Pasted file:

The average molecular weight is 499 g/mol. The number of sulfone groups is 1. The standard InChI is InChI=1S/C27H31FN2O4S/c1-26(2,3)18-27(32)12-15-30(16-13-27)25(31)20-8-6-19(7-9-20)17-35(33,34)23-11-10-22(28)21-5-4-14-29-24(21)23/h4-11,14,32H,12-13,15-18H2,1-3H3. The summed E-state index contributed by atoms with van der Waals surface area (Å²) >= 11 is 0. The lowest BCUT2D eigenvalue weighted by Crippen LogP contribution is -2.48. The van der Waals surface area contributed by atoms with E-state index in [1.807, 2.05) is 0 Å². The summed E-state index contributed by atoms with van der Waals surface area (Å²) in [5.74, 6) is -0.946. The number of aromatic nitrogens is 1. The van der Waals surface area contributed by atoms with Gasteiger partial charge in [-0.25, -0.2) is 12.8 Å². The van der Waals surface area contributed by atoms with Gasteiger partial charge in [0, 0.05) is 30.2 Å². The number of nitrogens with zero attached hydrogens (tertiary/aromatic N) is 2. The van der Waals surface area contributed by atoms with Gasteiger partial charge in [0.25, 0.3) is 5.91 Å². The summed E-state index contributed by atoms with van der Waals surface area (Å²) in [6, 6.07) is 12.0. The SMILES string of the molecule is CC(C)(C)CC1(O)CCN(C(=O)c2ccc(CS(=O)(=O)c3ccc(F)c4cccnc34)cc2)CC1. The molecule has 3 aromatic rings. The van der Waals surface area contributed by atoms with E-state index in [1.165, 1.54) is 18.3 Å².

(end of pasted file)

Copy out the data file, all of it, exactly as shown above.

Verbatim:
The average molecular weight is 499 g/mol. The number of sulfone groups is 1. The standard InChI is InChI=1S/C27H31FN2O4S/c1-26(2,3)18-27(32)12-15-30(16-13-27)25(31)20-8-6-19(7-9-20)17-35(33,34)23-11-10-22(28)21-5-4-14-29-24(21)23/h4-11,14,32H,12-13,15-18H2,1-3H3. The summed E-state index contributed by atoms with van der Waals surface area (Å²) >= 11 is 0. The lowest BCUT2D eigenvalue weighted by Crippen LogP contribution is -2.48. The van der Waals surface area contributed by atoms with E-state index in [1.807, 2.05) is 0 Å². The summed E-state index contributed by atoms with van der Waals surface area (Å²) in [5.74, 6) is -0.946. The number of aromatic nitrogens is 1. The van der Waals surface area contributed by atoms with Gasteiger partial charge in [-0.25, -0.2) is 12.8 Å². The van der Waals surface area contributed by atoms with Gasteiger partial charge in [0, 0.05) is 30.2 Å². The number of nitrogens with zero attached hydrogens (tertiary/aromatic N) is 2. The van der Waals surface area contributed by atoms with Gasteiger partial charge in [0.25, 0.3) is 5.91 Å². The summed E-state index contributed by atoms with van der Waals surface area (Å²) in [6, 6.07) is 12.0. The SMILES string of the molecule is CC(C)(C)CC1(O)CCN(C(=O)c2ccc(CS(=O)(=O)c3ccc(F)c4cccnc34)cc2)CC1. The molecule has 3 aromatic rings. The van der Waals surface area contributed by atoms with E-state index in [1.165, 1.54) is 18.3 Å².